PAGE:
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dc.contributor.authorJuyal, Garima-
dc.contributor.authorMondal, Mayukh-
dc.contributor.authorLuisi, Pierre-
dc.contributor.authorLaayouni, Hafid-
dc.contributor.authorSood, Ajit-
dc.contributor.authorMidha, Vandana-
dc.contributor.authorHeutink, Peter-
dc.contributor.authorBertranpetit, Jaume-
dc.contributor.authorThelma, B. K.-
dc.contributor.authorCasals, Ferran-
dc.identifierdoi: 10.1007/s00439-014-1462-0-
dc.identifierissn: 0340-6717-
dc.identifiere-issn: 1432-1203-
dc.identifier.citationHuman Genetics 133(10): 1273-1287 (2014)-
dc.description.abstractIndian demographic history includes special features such as founder effects, interpopulation segregation, complex social structure with a caste system and elevated frequency of consanguineous marriages. It also presents a higher frequency for some rare mendelian disorders and in the last two decades increased prevalence of some complex disorders. Despite the fact that India represents about one-sixth of the human population, deep genetic studies from this terrain have been scarce. In this study, we analyzed high-density genotyping and whole-exome sequencing data of a North and a South Indian population. Indian populations show higher differentiation levels than those reported between populations of other continents. In this work, we have analyzed its consequences, by specifically assessing the transferability of genetic markers from or to Indian populations. We show that there is limited genetic marker portability from available genetic resources such as HapMap or the 1,000 Genomes Project to Indian populations, which also present an excess of private rare variants. Conversely, tagSNPs show a high level of portability between the two Indian populations, in contrast to the common belief that North and South Indian populations are genetically very different. By estimating kinship from mates and consanguinity in our data from trios, we also describe different patterns of assortative mating and inbreeding in the two populations, in agreement with distinct mating preferences and social structures. In addition, this analysis has allowed us to describe genomic regions under recent adaptive selection, indicating differential adaptive histories for North and South Indian populations. Our findings highlight the importance of considering demography for design and analysis of genetic studies, as well as the need for extending human genetic variation catalogs to new populations and particularly to those with particular demographic histories.-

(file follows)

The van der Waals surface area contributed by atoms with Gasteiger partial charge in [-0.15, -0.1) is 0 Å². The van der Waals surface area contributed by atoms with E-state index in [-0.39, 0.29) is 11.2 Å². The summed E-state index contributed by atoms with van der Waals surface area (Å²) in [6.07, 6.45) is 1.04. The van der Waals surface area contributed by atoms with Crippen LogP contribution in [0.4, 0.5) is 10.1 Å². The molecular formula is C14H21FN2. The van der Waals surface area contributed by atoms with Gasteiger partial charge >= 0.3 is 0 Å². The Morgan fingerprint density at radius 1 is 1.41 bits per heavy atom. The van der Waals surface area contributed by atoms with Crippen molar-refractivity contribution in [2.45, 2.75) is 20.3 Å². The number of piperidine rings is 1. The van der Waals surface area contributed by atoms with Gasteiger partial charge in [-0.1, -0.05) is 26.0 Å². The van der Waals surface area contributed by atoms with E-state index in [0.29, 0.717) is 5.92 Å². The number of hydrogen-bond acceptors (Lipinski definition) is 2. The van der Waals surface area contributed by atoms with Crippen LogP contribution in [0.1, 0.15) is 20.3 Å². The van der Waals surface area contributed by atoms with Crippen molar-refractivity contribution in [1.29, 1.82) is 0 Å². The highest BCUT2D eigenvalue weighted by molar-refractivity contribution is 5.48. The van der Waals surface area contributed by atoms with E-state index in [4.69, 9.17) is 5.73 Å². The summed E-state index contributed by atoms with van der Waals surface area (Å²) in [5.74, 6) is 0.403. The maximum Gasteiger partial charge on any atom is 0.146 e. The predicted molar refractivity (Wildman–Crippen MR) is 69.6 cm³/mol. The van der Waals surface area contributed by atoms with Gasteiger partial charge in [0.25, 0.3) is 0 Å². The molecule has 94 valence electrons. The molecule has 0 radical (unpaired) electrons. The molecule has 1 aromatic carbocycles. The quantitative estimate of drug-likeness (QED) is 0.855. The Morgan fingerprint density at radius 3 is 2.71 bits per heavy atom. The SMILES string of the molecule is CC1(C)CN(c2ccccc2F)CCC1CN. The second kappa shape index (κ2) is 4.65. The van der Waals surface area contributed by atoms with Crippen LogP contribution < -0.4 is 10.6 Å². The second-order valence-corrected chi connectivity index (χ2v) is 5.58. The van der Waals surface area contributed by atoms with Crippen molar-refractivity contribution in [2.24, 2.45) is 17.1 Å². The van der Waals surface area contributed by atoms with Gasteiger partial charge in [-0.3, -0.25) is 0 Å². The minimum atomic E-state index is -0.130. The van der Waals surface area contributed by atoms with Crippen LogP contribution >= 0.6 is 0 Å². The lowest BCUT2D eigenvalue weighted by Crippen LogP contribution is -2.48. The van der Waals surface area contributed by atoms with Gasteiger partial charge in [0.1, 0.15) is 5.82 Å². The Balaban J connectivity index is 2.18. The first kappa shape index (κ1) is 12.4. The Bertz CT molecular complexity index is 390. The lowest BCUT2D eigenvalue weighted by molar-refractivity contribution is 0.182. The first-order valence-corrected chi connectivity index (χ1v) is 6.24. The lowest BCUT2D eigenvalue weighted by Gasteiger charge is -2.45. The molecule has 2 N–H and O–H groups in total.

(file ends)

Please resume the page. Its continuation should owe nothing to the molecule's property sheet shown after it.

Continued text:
dc.description.sponsorshipInternational fellowship funded by Center for Neurogenomics and Cognitive Research (CNCR), VU, Amsterdam, The Netherlands to GJ; Research grant from J C Bose fellowship to BKT; grant # BT/01/COE/07/UDSC to BKT and salary support to GJ are gratefully acknowledged. FC was supported by a Beatriu de Pinós (2010-BP- B-00128) fellowship and MM by a PhD grant both from AGAUR (Generalitat de Catalunya). Funding to FC by grant SAF2012-35025 from the Ministerio de Economía y Competitividad (Spain); Funding to JB by grants BFU2010-19443 from the Ministerio de Ciencia y Tecnología (Spain), PRI-PIBIN-2011-0942 from the Ministerio de Economía y Competitividad (Spain), and from the Direcció General de Recerca, Generalitat de Catalunya (Grup de Recerca Consolidat 2009 SGR 1101).-
dc.titlePopulation and genomic lessons from genetic analysis of two Indian populations-
dc.description.versionPeer Reviewed-
dc.contributor.funderCenter for Neurogenomics and Cognitive Research (The Netherlands)-
dc.contributor.funderGeneralitat de Catalunya-
dc.contributor.funderMinisterio de Economía y Competitividad (España)-
dc.contributor.funderMinisterio de Ciencia y Tecnología (España)-
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